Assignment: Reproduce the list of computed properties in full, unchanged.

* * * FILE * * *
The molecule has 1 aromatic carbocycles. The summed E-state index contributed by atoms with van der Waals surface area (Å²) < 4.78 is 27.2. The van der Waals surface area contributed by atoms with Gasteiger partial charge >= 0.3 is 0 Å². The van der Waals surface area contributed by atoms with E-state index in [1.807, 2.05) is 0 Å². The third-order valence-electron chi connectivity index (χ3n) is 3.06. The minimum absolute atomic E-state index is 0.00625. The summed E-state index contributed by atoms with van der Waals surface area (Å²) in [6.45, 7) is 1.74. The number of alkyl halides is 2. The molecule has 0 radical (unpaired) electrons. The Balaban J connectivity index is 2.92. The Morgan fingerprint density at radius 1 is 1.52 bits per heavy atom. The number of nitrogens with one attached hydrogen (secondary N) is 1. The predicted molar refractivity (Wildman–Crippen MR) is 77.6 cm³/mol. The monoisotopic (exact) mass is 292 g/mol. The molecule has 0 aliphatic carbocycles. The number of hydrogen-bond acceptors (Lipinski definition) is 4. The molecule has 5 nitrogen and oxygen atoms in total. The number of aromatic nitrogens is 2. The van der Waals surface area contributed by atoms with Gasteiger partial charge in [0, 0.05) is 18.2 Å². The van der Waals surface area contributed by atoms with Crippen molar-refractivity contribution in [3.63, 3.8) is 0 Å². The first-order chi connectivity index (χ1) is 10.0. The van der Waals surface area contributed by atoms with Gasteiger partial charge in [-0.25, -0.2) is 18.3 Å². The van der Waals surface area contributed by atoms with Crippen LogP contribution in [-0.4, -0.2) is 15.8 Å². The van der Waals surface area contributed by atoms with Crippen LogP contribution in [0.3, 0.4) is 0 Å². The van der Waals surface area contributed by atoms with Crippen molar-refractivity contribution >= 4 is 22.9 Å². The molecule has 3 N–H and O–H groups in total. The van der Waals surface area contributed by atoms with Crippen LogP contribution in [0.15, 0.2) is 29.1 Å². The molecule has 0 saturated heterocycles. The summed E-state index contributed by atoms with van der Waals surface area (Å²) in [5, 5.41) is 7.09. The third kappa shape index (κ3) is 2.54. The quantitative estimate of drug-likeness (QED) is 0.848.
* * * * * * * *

The molecule has 1 aromatic carbocycles. The summed E-state index contributed by atoms with van der Waals surface area (Å²) < 4.78 is 27.2. The van der Waals surface area contributed by atoms with Gasteiger partial charge >= 0.3 is 0 Å². The van der Waals surface area contributed by atoms with E-state index in [1.807, 2.05) is 0 Å². The third-order valence-electron chi connectivity index (χ3n) is 3.06. The minimum absolute atomic E-state index is 0.00625. The summed E-state index contributed by atoms with van der Waals surface area (Å²) in [6.45, 7) is 1.74. The number of alkyl halides is 2. The molecule has 0 radical (unpaired) electrons. The Balaban J connectivity index is 2.92. The Morgan fingerprint density at radius 1 is 1.52 bits per heavy atom. The number of nitrogens with one attached hydrogen (secondary N) is 1. The predicted molar refractivity (Wildman–Crippen MR) is 77.6 cm³/mol. The monoisotopic (exact) mass is 292 g/mol. The molecule has 0 aliphatic carbocycles. The number of hydrogen-bond acceptors (Lipinski definition) is 4. The molecule has 5 nitrogen and oxygen atoms in total. The number of aromatic nitrogens is 2. The van der Waals surface area contributed by atoms with Gasteiger partial charge in [0, 0.05) is 18.2 Å². The van der Waals surface area contributed by atoms with Crippen molar-refractivity contribution in [3.63, 3.8) is 0 Å². The first-order chi connectivity index (χ1) is 10.0. The van der Waals surface area contributed by atoms with Gasteiger partial charge in [-0.25, -0.2) is 18.3 Å². The van der Waals surface area contributed by atoms with Crippen LogP contribution in [-0.4, -0.2) is 15.8 Å². The van der Waals surface area contributed by atoms with Crippen LogP contribution in [0.3, 0.4) is 0 Å². The van der Waals surface area contributed by atoms with Crippen molar-refractivity contribution >= 4 is 22.9 Å². The molecule has 3 N–H and O–H groups in total. The van der Waals surface area contributed by atoms with Crippen LogP contribution in [0.15, 0.2) is 29.1 Å². The molecule has 0 saturated heterocycles. The summed E-state index contributed by atoms with van der Waals surface area (Å²) in [5, 5.41) is 7.09. The third kappa shape index (κ3) is 2.54. The quantitative estimate of drug-likeness (QED) is 0.848.